Authors Jan Ulrich Hasecke & Michael Hierweck
practical perspective

Infrastructure as Commons

How We’re Taking Back the Internet

don’t be an mdau!

Over the last two decades, free and open source software has won one victory after another. According to surveys by W3Tech2 (n.d.) and W3Cook (2015), the market share of Linux operating systems in the server market is between 70% and 96.5%, depending on the data source. Linux dominates the supercomputer market (Statista, 2021). As for smartphones, 75.26% of them run the Android operating system, which is based on Linux (StatCounter, 2023).


The dystopia of

the Hollywood film Matrix

has become reality

in a frighteningly banal way.

No red pill will get us

out of that reality.


But the triumph of free software has been a Pyrrhic victory. It has given birth to an oligarchy of tech companies. Free software has turned garage companies into the most powerful stock market giants of all times in just a few years. With the help of free software, those companies managed to turn people and their privacy into a precious commodity for downright dizzying profit maximisation. The dystopia of the Hollywood film Matrix has become reality in a frighteningly banal way. While we play at surfing the internet and doing cool things, in reality we feed tech capitalism with our data. And no red pill will get us out of that reality. The Twitter take-over by tech capitalist Elon Musk was an eye-opener in many ways. The price tag of US$ 44 billion revealed the enormous value generated by the platform users. When the American multi-billionaire bought the social media platform, it had 237.8 million mDAUs (Twitter, 2022). In its earnings report presentation for the first quarter of 2019, Twitter Inc. (2019) defined an mDAU as follows: «We define ‹monetizable daily active› usage or users (mDAU) as Twitter users who logged in or were otherwise authenticated and accessed Twitter on any given day through or Twitter applications ‹that are able to show ads›». An mDAU generates monetisable information through all kinds of activities (following, liking, sharing, commenting) and makes it available to Twitter Inc. free of charge for commercial purposes (‹show ads›). User-created content, information, and metadata are the assets that Musk has acquired for US$ 44 billion. However, those who created the value never saw a single penny. All the money flowed to the shareholders of Twitter Inc. Apologists of digital capitalism often claim that data is the oil of the 21st century, but that is ‹foolishness›.1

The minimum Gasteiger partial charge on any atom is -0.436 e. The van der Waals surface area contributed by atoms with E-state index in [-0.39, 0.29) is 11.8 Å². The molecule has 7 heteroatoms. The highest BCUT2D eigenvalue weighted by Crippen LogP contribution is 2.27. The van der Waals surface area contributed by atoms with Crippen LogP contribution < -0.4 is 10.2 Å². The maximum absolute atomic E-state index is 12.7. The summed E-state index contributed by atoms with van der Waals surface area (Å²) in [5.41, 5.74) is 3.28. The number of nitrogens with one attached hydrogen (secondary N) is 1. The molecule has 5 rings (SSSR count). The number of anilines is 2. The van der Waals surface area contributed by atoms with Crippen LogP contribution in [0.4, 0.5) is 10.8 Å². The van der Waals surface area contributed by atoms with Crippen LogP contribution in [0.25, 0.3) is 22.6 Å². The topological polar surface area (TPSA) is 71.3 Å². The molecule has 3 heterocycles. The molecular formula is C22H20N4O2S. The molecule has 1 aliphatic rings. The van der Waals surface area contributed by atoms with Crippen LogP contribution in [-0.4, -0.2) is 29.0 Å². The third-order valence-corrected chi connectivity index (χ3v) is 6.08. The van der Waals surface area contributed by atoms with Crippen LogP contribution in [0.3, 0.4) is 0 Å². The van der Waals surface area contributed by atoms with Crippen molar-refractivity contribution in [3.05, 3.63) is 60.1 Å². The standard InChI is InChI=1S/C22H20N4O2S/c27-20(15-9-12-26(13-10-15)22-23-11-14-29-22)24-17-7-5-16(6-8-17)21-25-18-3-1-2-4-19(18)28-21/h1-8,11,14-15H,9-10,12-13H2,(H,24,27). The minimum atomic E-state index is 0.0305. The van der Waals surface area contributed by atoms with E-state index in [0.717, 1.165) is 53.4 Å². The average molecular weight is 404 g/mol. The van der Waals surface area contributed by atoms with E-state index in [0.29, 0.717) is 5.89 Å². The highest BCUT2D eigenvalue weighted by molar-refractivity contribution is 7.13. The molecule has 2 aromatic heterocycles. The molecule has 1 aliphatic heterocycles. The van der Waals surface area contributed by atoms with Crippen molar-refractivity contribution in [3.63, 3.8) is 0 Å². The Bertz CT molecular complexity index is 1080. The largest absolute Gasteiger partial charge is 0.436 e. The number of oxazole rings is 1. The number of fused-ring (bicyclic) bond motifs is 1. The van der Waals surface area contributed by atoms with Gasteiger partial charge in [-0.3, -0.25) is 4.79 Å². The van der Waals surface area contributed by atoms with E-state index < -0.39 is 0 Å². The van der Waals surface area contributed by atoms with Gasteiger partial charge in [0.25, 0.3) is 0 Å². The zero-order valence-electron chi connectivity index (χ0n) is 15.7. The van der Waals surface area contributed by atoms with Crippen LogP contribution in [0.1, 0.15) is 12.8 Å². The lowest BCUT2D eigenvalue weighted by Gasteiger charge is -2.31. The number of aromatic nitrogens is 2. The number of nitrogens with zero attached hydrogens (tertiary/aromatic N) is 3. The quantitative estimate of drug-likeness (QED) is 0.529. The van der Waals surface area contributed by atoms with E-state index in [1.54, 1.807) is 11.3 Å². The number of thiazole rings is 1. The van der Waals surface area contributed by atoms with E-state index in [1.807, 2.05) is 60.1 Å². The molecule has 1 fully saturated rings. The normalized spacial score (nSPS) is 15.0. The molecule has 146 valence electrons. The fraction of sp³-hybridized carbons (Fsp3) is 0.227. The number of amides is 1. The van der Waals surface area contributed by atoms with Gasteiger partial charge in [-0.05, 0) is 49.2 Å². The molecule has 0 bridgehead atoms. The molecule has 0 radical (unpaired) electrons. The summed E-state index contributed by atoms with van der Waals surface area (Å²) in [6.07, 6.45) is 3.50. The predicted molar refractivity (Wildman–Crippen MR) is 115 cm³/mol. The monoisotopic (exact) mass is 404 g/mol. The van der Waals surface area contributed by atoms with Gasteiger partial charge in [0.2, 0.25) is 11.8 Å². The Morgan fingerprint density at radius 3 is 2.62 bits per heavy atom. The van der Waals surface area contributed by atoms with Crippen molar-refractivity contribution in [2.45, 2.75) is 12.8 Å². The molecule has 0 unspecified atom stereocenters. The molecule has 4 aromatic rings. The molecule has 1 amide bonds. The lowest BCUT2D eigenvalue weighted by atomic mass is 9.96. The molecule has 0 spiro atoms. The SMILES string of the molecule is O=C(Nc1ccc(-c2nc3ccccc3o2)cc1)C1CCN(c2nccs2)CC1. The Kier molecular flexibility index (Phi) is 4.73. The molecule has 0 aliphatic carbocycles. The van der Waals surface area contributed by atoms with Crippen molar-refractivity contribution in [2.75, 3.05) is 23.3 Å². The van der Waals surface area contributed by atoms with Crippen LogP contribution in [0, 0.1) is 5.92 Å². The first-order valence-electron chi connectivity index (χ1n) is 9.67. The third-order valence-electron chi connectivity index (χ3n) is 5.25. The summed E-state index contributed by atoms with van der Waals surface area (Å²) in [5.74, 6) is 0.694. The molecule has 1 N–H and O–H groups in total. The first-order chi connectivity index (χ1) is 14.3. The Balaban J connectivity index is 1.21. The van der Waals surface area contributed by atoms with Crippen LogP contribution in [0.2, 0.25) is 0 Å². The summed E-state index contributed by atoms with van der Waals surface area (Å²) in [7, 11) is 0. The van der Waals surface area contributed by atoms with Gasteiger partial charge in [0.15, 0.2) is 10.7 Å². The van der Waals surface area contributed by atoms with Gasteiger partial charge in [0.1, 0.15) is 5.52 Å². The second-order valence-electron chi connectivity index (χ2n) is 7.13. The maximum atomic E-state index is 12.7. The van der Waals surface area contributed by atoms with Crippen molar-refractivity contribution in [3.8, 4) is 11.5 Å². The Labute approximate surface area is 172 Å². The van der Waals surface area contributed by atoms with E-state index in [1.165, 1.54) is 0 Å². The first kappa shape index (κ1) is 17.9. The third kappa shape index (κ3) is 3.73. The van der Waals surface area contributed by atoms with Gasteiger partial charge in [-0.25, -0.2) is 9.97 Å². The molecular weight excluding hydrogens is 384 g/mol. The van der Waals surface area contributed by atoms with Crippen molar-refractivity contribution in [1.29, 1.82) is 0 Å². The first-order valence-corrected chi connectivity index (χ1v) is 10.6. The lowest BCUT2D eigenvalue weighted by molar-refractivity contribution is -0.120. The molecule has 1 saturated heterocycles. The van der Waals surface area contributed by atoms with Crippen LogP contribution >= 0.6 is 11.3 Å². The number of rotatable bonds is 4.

In German, DAU is the acronym for ‹Dümmster anzunehmender User› (most foolish user conceivable)

With social media, capitalism has found a way to minimise marginal production costs nearly to zero. Only a small number of paid staff are needed to herd the productive giant army of mDAUs.


The game of producing value

by volunteers may be over soon,

at least in social media

if we choose to no longer

be mDAUs.


On the other hand, thanks to Musk’s erratic decisions, mDAUs are leaving the platform in droves, discovering the free and decentralised network of the Fediverse, with Mastodon as loadstar. The game of producing value by volunteers may be over soon, at least in social media if we choose to no longer be mDAUs.

Community capitalism: exploiting social needs

The generation of value by exploiting a community is not limited to social media. In their book ‹Community-Kapitalismus› (Dyk and Haubner, 2021), sociologists Silke van Dyk and Tine Haubner shape the notion ‹Community Capitalism› to describe the phenomenon in a much broader sense:

«Community capitalism unfolds its significance precisely because it seems to offer an answer to the longing for community and solidarity and because it offers connection points for actors of the most diverse political backgrounds. In the process, capitalism once again manages to reorganise itself successfully through its crisis effects: The longing for security and support in social communities, which is nourished precisely by the dismantling of social security and a competitively increased isolation, in turn becomes a resource and is exploited in crisis-ridden capitalism as an alternative to social rights»
(Translation by Hasecke/Hierweck)